(6)   Why protest in Lagos? And why block Third Mainland Bridge?

This for me is rather annoying and infantile just showing the idiosyncrasies of the Nigerian student and their spur-of-the-moment nature. I think a more reasonable approach would have been for the students’ representatives to intimate the school authority of their disagreement and let the school authority take the issue up as appropriate.

 

The  more germane issues should be concerning what effects does this have on the school’s external relations especially outside Nigeria and what steps need to be taken to communicate this change of name to those concerned and hence save students the hassles that comes with them having to verify that MAULAG and UNILAG are one and the same.

Now that the school has been closed for two (2) weeks, what have the students gained from their struggle except a small elongation of their days as students in MAULAG and I urge them to take the next fourteen (14) days to mull over their decision and get back to school with their heads clear.

 

Now I urge the president to honour more national heroes by making things work and make sure that those who have defrauded Nigeria in one way or another are brought to book so that there can be genuine development  and not paper-listed development indices which do not translate to improved economic status of the average Nigerian.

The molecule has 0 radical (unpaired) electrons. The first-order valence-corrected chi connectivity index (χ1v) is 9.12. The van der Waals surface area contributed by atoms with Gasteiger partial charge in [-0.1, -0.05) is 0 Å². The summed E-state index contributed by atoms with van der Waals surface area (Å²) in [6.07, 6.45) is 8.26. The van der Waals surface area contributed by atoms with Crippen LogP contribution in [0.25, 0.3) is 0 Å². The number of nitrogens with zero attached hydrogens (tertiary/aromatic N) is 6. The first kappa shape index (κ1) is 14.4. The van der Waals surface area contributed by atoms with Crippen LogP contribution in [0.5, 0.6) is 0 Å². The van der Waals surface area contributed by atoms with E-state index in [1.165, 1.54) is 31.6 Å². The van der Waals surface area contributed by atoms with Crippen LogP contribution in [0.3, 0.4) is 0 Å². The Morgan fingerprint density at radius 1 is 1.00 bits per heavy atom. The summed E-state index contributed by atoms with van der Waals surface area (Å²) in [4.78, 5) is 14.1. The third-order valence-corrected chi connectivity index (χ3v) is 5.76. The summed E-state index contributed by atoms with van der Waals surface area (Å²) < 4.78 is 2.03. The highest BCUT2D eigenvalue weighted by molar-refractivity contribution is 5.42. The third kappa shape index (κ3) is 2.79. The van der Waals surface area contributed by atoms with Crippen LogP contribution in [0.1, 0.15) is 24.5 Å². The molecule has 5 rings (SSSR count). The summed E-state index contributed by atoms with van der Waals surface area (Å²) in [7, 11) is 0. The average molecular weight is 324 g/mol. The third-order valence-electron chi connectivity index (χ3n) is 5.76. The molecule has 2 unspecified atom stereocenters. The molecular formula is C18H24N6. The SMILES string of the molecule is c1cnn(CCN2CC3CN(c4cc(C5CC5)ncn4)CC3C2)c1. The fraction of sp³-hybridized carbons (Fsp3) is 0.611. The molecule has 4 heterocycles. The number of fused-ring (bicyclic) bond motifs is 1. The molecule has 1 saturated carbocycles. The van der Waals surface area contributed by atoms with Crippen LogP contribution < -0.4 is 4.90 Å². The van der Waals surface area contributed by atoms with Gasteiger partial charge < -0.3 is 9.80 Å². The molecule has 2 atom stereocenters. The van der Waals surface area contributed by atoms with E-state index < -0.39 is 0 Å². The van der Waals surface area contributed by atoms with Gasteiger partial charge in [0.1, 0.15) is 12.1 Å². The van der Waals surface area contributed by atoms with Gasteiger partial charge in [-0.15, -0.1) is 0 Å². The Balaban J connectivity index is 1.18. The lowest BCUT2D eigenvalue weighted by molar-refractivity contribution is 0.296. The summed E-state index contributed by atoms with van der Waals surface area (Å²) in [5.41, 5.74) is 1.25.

Meanwhile here are some suggested name changes for more universities if the president wants to do so;

University of Ibadan————————- Lamidi Adedibu University, Ibadan (LAU, Ibadan)

University of Ilorin—————————- Olusola Saraki University, Ilorin (OSUI)

University of Port Harcourt—————- Ken Saro Wiwa Univeristy, Port Harcourt (KSWU)

University of Nsukka————————-Ikemba Ojukwu University, Nsukka (IOU, Nsukka)

University of Benin—————————-Samuel Ogbemudia University, Benin. (SOU, Benin)

University of Uyo——————————-Isaac Boro University, Uyo (IBU, Uyo)

 

But Mr President should please acknowledge me as the copyright owner of the names sha.

 

 

Gbenga Osowe

Follow @gbengaosowe on twitter

 

 

 

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Responses

  1. Fair enough and well said………

  2. Hmm, I really love this article: very endearing!

  3. tell them

  4. Sorry to burst your bubbles, but the President and Visitor doesn’t have the powers to unilaterally change the name of a University. The University of Lagos was created by Statute and only an amendment of that statute can change the name. #just saying.